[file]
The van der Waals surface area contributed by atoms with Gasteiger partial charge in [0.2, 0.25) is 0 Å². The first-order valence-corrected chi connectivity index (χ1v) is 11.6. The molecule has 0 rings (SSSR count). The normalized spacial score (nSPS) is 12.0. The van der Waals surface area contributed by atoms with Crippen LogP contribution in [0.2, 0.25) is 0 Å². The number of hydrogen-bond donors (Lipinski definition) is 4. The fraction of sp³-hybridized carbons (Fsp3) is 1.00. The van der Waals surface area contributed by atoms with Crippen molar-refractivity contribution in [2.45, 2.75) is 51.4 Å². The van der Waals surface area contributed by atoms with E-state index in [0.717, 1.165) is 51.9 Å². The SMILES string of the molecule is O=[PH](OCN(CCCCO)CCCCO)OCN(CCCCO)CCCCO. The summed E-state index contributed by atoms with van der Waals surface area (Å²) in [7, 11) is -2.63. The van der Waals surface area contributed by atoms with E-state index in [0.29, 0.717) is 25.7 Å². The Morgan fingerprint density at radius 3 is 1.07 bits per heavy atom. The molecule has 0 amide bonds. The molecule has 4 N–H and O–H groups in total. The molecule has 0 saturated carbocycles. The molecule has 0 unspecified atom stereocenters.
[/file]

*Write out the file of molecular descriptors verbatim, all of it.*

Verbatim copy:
The van der Waals surface area contributed by atoms with Gasteiger partial charge in [0.2, 0.25) is 0 Å². The first-order valence-corrected chi connectivity index (χ1v) is 11.6. The molecule has 0 rings (SSSR count). The normalized spacial score (nSPS) is 12.0. The van der Waals surface area contributed by atoms with Crippen LogP contribution in [0.2, 0.25) is 0 Å². The number of hydrogen-bond donors (Lipinski definition) is 4. The fraction of sp³-hybridized carbons (Fsp3) is 1.00. The van der Waals surface area contributed by atoms with Crippen molar-refractivity contribution in [2.45, 2.75) is 51.4 Å². The van der Waals surface area contributed by atoms with E-state index in [0.717, 1.165) is 51.9 Å². The SMILES string of the molecule is O=[PH](OCN(CCCCO)CCCCO)OCN(CCCCO)CCCCO. The summed E-state index contributed by atoms with van der Waals surface area (Å²) in [7, 11) is -2.63. The van der Waals surface area contributed by atoms with E-state index in [0.29, 0.717) is 25.7 Å². The Morgan fingerprint density at radius 3 is 1.07 bits per heavy atom. The molecule has 0 amide bonds. The molecule has 4 N–H and O–H groups in total. The molecule has 0 saturated carbocycles. The molecule has 0 unspecified atom stereocenters.